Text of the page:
In my book – and in my courses – I also pay attention to quantum computers. This is partly because it is a subject that regularly appears in the news and is therefore in the spotlight, but also because the reports on it invariably tell us that quantum computers use the – according to the authors absurd – properties of the quantum world. Which means that the QuBits of the quantum computer can have two values – 0 and 1 – at the same time. Absurd indeed, if that’s true.
A wrong material image
I think that idea is wrong. The QuBits are not material before the measurement. They are only a non-material probability distribution of two values, 0 and 1. That is what you have to assume according to quantum mechanics and which works very well as far as quantum mechanical prediction is concerned. During the measurement, the probability distribution changes abruptly into a material manifestation, ie a 0 or a 1. If you have entangled a number of QuBits that you then subject to some digital manipulations, those manipulations will have been performed on all possible states of those entangled QuBits. For example, if you have entangled 10 QuBits – which can therefore contain 210 = 1024 possible different states – then those QuBits will actually perform 1024 different calculations simultaneously in one single calculation step. However, the outcomes are not yet materialized, they are ephemerally locked in the quantum probability distribution that is not material. A measurement will materialize just one of those 1024 possible states. It is therefore important to set up the QuBits and their entanglement in such a way that you get the outcome that is interesting for your purposes. That is not easy, of course, especially since QuBits are ‘unstable’, which means that they decay within a very short time – usually expressed in nanoseconds – into a 0 or a 1 with their entanglement broken.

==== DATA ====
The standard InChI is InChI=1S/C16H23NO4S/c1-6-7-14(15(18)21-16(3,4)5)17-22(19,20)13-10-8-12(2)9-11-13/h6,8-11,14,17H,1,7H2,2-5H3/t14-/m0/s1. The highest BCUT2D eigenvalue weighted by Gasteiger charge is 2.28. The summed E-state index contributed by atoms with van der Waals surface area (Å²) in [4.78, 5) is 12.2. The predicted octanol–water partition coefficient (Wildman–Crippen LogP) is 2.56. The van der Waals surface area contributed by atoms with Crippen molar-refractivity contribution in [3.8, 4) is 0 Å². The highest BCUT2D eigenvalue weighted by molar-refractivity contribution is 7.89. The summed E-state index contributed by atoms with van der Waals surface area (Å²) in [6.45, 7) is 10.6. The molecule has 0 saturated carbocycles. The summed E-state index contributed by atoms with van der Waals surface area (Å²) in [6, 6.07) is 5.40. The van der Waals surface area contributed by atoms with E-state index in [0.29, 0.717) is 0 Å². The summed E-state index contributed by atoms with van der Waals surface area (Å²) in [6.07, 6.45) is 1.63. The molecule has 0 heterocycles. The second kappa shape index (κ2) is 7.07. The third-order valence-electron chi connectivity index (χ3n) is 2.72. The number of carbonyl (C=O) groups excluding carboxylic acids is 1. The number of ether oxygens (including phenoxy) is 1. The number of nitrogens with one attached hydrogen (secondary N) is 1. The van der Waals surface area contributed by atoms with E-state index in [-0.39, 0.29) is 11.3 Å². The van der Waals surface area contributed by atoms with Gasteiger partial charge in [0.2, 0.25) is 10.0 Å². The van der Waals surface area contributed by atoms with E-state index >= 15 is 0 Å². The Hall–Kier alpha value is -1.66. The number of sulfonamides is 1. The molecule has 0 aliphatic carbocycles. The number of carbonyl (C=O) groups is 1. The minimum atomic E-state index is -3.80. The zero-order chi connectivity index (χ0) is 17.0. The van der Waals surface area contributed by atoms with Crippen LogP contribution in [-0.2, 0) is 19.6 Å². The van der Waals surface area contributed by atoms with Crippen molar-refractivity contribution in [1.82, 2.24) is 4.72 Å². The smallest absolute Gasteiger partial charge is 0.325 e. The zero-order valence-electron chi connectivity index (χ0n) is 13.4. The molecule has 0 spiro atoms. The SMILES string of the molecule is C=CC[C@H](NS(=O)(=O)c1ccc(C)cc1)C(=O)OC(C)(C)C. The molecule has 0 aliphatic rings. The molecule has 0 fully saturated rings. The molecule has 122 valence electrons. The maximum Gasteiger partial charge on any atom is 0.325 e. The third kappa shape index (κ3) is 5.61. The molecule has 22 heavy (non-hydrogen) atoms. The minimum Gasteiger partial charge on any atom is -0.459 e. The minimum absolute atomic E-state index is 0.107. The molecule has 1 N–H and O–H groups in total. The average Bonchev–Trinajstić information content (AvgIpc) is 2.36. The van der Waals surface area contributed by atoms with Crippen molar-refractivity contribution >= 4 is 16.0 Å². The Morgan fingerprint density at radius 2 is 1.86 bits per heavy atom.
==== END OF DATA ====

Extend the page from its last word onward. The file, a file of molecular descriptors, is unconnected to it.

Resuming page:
What is it that triggers the quantum collapse?
How the measurement brings about the material manifestation of the QuBits is still an unsatisfactory answered question. The scientists who work on quantum computers do still adhere to the decoherence hypothesis, so that they cool their QuBits to absolute zero and mount them as vibration-free as possible. In my book I argue that the decoherence hypothesis is logically untenable. That would mean that the scientists’ chosen approach to contructing quantum computers has little chance of real success, despite their great financial resources.
The role of the observer
Many quantum physicists are gradually admitting – albeit not wholeheartedly – that the observer in the measurement plays an indispensable role in the materialization of the quantum object – and therefore also of the entangled QuBits. Carlo Rovelli explains this by assuming that all objects in the universe only exist in relation to each other. That way, he doesn’t have to assign a special role to the human observer, though. Everything is an observer.
Interesting articles about quantum computers
Nevertheless, the subject is extremely interesting and I am therefore closely following progress in this area. The internet links to articles that I think are worth your attention are presented below and are regularly updated.
- October 2021 – Delft Integraal: Delft Spinoza Prize winner has remarkable plans.
- September 2021 – Quanta Magazine: Major Quantum Computing Strategy Suffers Serious Setbacks.
- January 2019 – HPC Wire: The Case Against ‘The Case Against Quantum Computing’.
- November 2018 – IEEE Spectrum: The Case Against Quantum Computing.
- February 2018 – Quanta magazine: The Argument Against Quantum Computers.
- February 2007 – WIRED: David Deutch, the father of quantum computing.